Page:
* In trying to find children's programming that is as palatable to Erin and I as it is to Liam, I think we may have all found a winner in the Noggin series Jack's Big Music Show. It's a show about 2 puppet kids of indeterminate species and their dog, and all the misadventures they stumble upon as they try to make music in their clubhouse. The show was created by Muppet performer David Rudman (who is the current performer for Cookie Monster, according to IMDB), and the show definitely has a sensibility and sense of humor that will seem familiar to anyone who has watched anything Muppet-related over the years. And thankfully, the music is good, too, whether performed by the regular cast or the guest performers (each show contains two video segments, one of which usually features Laurie Berkner, who is as talented as she is cute... and she's very cute). None of that Raffi crap for this show, thank goodness. Liam's whole face lights up and he starts bopping around the second the music starts, and he's not even six months old yet, so if you have kids anywhere from infant to early-school-age, they may very well like it, too. Just don't be surprised if you end up watching it with them.
And if you don't have any children, this could very well become your guilty pleasure show. Your secret will be safe with me.
* At long last, I managed to finish Essential Tomb of Dracula Vol. 1. It took a while, but I think it was all worth it in the end. If you're a really hardcore vampire fan and revere the sort of tragi-goth-romantic Anne Rice sort of vampire stories, this series probably isn't for you; it's far more Hammer than Bram Stoker. But if you're willing to accept the fuzzy, movie-esque logic of the book and the occasional continuity gaffes in the plot, it's really a lot of fun. The story starts on shaky ground as the book is passed from author to author in the initial issues (including Gerry Conway, Archie Goodwin and Gardner Fox), but really finds it's footing and becomes genuinely intriguing once Marv Wolfman takes over. Wolfman realized that Dracula gets title billing, and should therefore be the book's focus, instead of woefully incompetent vampire hunters Frank Drake and Rachel Van Helsing. In Wolfman's hand, the count transforms from a Lugosi-Lite cliche into a truly frightening, complex, and surprisingly sympathetic protagonist, but never loses sight that he is definitely the villain at all times.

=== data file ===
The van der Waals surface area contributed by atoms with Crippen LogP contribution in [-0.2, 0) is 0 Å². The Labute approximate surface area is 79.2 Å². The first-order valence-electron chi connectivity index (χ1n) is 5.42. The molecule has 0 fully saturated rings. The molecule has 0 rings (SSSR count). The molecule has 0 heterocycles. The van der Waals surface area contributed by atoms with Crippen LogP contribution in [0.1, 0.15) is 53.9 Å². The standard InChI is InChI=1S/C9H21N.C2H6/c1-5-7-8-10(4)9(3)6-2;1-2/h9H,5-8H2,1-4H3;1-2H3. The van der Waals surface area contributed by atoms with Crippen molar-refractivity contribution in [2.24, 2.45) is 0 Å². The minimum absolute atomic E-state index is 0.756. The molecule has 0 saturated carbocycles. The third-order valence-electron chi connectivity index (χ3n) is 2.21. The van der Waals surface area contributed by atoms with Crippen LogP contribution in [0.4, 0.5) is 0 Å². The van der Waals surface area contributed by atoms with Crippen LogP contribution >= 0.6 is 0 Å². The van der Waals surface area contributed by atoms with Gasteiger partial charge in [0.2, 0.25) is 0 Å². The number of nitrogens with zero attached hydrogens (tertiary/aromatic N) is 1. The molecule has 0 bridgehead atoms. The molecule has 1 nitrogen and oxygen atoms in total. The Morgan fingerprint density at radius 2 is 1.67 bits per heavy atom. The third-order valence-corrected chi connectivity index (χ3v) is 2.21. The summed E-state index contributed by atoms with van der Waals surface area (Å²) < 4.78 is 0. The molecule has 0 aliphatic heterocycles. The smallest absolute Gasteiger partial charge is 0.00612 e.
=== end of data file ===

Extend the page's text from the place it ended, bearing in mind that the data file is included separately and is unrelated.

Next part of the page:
And the artwork by Gene Colan... wow. I was never a big Colan fan growing up; I thought that his work always looked rather muddy and washed out. But in black and white, the crispness and detail of the man's pencil-work really gets a chance to shine. In fact, I'd say that this is the one series reprinted in Marvel's Essential line that actually looks better in black and white than it did in color. Now that I've seen his work at it's unfettered best, this man has quickly become one of my favorite comics artists ever. His ability to convey both the beautiful and the horrific - sometimes in the same panel, no less - is nothing short of astounding. It turns out that for all these years, it was Gene Colan's colorist I held the grudge against. Who knew?
In short, a really great book, and a surprising departure from typical Marvel comics fare, as much now as at the time the series was originally published.